Revisiting a business book 10 years, and a study of 50,000 brands, in the making. Jim Stengel argued purpose is key to success and, says Brendan Walsh, companies around the globe are already taking note
When it comes to marketing, you don’t get many bigger gigs than top global job at Procter & Gamble – the role held by Jim Stengel for seven years. His experience managing one of the world’s largest advertising budgets (£5bn) saw him turn around dozens of troubled iconic brands, from Cover Girl to Pampers.
During this time he began a 10-year research project that would later become his first and only book – Grow: How ideals power growth and profit at the world’s greatest companies.
The Stengel Study looked at more than 50,000 brands and analysed why those that experienced extraordinary growth were so successful. These businesses – the Stengel 50, including brands from Accenture to Zara – all displayed a direct correlation between impressive performance and possession of a “higher purpose”, an ability to connect with fundamental human emotions. This is what Stengel refers to as a “brand ideal”.
With accolades from the likes of Sheryl Sandberg, Sir Martin Sorrell and Arianna Huffington, Grow has become one of the best-regarded articulations of the value of purpose in business.
Stengel outlines a framework to follow. ‘The Ideal Tree’ is a guide by which brands can identify their ideal – “the higher-order benefit” it brings – and use it to drive growth. To Stengel, it’s not about social responsibility or altruism, it is a strategic “programme for profit… based on improving people’s lives”.
He offers five must-do stages: discovering the ideal; building a culture around it; communicating it; delivering a customer experience reflecting it; and, finally, evaluating progress against it.
The first ‘branch’ – finding this ideal – requires a purpose that touches one of five fundamental human drivers: for example, eliciting joy, enabling connection, inspiring exploration, evoking pride or impacting society.
According to Stengel every business in the world has a potential growth-driving ideal. It is the company’s raison d’être, the way it connects with consumers in a meaningful way.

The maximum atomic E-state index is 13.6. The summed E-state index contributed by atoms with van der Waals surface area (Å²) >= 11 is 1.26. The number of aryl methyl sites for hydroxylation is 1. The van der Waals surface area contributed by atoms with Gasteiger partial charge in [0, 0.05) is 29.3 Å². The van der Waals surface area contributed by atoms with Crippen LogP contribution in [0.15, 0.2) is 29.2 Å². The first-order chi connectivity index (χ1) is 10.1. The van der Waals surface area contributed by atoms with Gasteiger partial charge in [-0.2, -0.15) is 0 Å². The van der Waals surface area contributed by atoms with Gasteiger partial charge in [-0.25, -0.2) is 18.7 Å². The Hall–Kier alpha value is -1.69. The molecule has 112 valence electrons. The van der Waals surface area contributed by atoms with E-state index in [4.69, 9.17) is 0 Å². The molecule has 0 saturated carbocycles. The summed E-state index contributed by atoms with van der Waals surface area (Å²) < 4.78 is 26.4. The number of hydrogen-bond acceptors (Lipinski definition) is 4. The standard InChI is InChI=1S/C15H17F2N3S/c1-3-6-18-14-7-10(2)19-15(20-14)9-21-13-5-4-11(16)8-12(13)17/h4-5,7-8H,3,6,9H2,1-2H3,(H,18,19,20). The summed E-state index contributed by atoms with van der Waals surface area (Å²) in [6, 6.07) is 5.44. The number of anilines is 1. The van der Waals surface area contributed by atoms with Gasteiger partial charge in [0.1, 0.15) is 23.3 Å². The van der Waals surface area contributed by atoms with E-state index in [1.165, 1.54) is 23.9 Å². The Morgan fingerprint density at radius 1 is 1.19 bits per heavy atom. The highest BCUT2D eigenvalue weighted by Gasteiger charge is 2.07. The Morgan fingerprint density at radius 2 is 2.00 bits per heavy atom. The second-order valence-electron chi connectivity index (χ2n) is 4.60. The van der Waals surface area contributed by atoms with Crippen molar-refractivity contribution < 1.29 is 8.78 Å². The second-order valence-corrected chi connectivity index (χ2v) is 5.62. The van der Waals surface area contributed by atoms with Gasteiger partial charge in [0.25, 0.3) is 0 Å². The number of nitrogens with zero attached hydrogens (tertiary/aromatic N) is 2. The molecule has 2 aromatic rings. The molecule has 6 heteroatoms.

But this is just the first step. Brands must put the ideal into practice, starting with an ideal-centred culture. Stengel calls this “the spark that gets a team firing on all cylinders” and it relies on a leader who can be clear about what it stands for, and putting in place the capabilities to achieve it. This might relate to team structure or hiring practice, but ultimately it will lead to happier employees and better service for customers.
Next it needs ideals-driven communication. Stengel acknowledges the impact of social media and radical transparency. For modern brands, communicating authentic ideals is vital. Stengel likens business communication to personal relationships – a dialogue based on trust, shared values, honesty and respect.
Stengel’s fourth must-do centres on “delivering a near-ideal customer experience” or bringing the brand ideal to a customer’s everyday life. He cites the relationship-building role of Apple stores. They don’t just sell products but offer education and inspiration.
Finally, evaluation: creating key performance indicators based on the ideal will ensure it lives and breathes throughout the business. The better progress can be measured, Stengel argues, the more vividly the ideal is brought to life.
A new narrative for business
Through in-depth analysis of businesses from Pizza Hut to Jack Daniel’s, Stengel teaches companies how to discover their brand ideal. It is a lofty idea, given real credibility by his extensive research. He offers light-touch analysis of the changing role of marketing, in which money is moving from paid-for advertising towards relationship-building. But Grow isn’t a marketing guide, but a manifesto for business success.
Stengel wants to create a new narrative of profit and purpose. He speaks of “a profound shift to shared growth and prosperity”. Even in the four years since Grow was published, it’s clear this shift is already taking place.
Brendan Walsh is executive vice president and head of global corporate payments, international at American Express
What is your favourite business bible? Email Brendan Walsh here
Jim Stengel – Grow, Fact file
Sales Grow’s success has seen Stengel become an in-demand public speaker, lending his skills to Cannes Lions festival, TED talks and marketing conferences.
Reviews Says Arianna Huffington: “[He] has produced a brilliant, must-read book supremely suited for our times.” Sheryl Sandberg recommends it to “all business leaders”.
Did you know? He began his career in Time Inc’s book division. His CV includes stints with Jif (as brand manager) and Duncan Hines Baking Mixes.